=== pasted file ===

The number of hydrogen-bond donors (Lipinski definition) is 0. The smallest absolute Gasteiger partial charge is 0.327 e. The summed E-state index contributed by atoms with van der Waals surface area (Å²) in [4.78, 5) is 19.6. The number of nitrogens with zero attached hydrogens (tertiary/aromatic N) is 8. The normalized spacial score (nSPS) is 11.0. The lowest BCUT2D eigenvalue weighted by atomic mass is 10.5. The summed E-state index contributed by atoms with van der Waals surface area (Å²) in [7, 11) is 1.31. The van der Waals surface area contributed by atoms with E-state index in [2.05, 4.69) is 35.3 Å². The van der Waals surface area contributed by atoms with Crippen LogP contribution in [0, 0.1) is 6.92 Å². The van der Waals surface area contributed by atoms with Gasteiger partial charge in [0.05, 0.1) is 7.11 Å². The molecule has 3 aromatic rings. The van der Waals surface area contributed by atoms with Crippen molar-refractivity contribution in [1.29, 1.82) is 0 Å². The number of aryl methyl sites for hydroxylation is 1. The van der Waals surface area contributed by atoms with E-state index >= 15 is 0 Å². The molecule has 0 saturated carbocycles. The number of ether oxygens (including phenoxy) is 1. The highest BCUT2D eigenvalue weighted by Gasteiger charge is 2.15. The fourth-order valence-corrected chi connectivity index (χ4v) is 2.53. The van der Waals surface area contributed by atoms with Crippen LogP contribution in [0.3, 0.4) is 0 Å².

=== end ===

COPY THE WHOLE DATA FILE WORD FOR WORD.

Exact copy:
The number of hydrogen-bond donors (Lipinski definition) is 0. The smallest absolute Gasteiger partial charge is 0.327 e. The summed E-state index contributed by atoms with van der Waals surface area (Å²) in [4.78, 5) is 19.6. The number of nitrogens with zero attached hydrogens (tertiary/aromatic N) is 8. The normalized spacial score (nSPS) is 11.0. The lowest BCUT2D eigenvalue weighted by atomic mass is 10.5. The summed E-state index contributed by atoms with van der Waals surface area (Å²) in [7, 11) is 1.31. The van der Waals surface area contributed by atoms with E-state index in [2.05, 4.69) is 35.3 Å². The van der Waals surface area contributed by atoms with Crippen LogP contribution in [0, 0.1) is 6.92 Å². The van der Waals surface area contributed by atoms with Gasteiger partial charge in [0.05, 0.1) is 7.11 Å². The molecule has 3 aromatic rings. The van der Waals surface area contributed by atoms with Crippen molar-refractivity contribution in [1.29, 1.82) is 0 Å². The number of aryl methyl sites for hydroxylation is 1. The van der Waals surface area contributed by atoms with E-state index >= 15 is 0 Å². The molecule has 0 saturated carbocycles. The number of ether oxygens (including phenoxy) is 1. The highest BCUT2D eigenvalue weighted by Gasteiger charge is 2.15. The fourth-order valence-corrected chi connectivity index (χ4v) is 2.53. The van der Waals surface area contributed by atoms with Crippen LogP contribution in [0.3, 0.4) is 0 Å².